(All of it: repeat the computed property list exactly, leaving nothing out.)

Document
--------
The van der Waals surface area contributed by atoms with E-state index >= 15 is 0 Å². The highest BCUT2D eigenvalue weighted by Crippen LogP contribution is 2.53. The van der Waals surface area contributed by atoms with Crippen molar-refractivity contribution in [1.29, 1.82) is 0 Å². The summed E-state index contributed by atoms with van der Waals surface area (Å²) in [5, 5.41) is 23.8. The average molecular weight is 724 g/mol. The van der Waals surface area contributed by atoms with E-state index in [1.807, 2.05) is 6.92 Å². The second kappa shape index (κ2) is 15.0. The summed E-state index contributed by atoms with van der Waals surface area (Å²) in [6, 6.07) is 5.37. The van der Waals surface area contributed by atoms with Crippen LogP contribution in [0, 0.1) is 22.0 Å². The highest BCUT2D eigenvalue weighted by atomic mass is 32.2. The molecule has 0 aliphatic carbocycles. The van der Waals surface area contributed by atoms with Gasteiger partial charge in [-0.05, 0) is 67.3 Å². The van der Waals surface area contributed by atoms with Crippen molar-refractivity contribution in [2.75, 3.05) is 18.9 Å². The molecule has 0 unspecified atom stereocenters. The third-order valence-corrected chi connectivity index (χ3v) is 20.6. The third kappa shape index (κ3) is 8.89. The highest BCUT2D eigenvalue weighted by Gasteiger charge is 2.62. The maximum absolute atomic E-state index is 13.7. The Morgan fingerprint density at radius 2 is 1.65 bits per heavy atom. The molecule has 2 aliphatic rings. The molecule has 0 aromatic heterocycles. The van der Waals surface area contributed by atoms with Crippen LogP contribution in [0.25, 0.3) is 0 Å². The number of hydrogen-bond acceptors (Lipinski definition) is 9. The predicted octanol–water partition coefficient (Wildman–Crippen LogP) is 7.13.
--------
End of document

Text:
The van der Waals surface area contributed by atoms with E-state index >= 15 is 0 Å². The highest BCUT2D eigenvalue weighted by Crippen LogP contribution is 2.53. The van der Waals surface area contributed by atoms with Crippen molar-refractivity contribution in [1.29, 1.82) is 0 Å². The summed E-state index contributed by atoms with van der Waals surface area (Å²) in [5, 5.41) is 23.8. The average molecular weight is 724 g/mol. The van der Waals surface area contributed by atoms with E-state index in [1.807, 2.05) is 6.92 Å². The second kappa shape index (κ2) is 15.0. The summed E-state index contributed by atoms with van der Waals surface area (Å²) in [6, 6.07) is 5.37. The van der Waals surface area contributed by atoms with Crippen LogP contribution in [0, 0.1) is 22.0 Å². The highest BCUT2D eigenvalue weighted by atomic mass is 32.2. The molecule has 0 aliphatic carbocycles. The van der Waals surface area contributed by atoms with Gasteiger partial charge in [-0.05, 0) is 67.3 Å². The van der Waals surface area contributed by atoms with Crippen molar-refractivity contribution in [2.75, 3.05) is 18.9 Å². The molecule has 0 unspecified atom stereocenters. The third-order valence-corrected chi connectivity index (χ3v) is 20.6. The third kappa shape index (κ3) is 8.89. The highest BCUT2D eigenvalue weighted by Gasteiger charge is 2.62. The maximum absolute atomic E-state index is 13.7. The Morgan fingerprint density at radius 2 is 1.65 bits per heavy atom. The molecule has 2 aliphatic rings. The molecule has 0 aromatic heterocycles. The van der Waals surface area contributed by atoms with Crippen LogP contribution in [0.25, 0.3) is 0 Å². The number of hydrogen-bond acceptors (Lipinski definition) is 9. The predicted octanol–water partition coefficient (Wildman–Crippen LogP) is 7.13.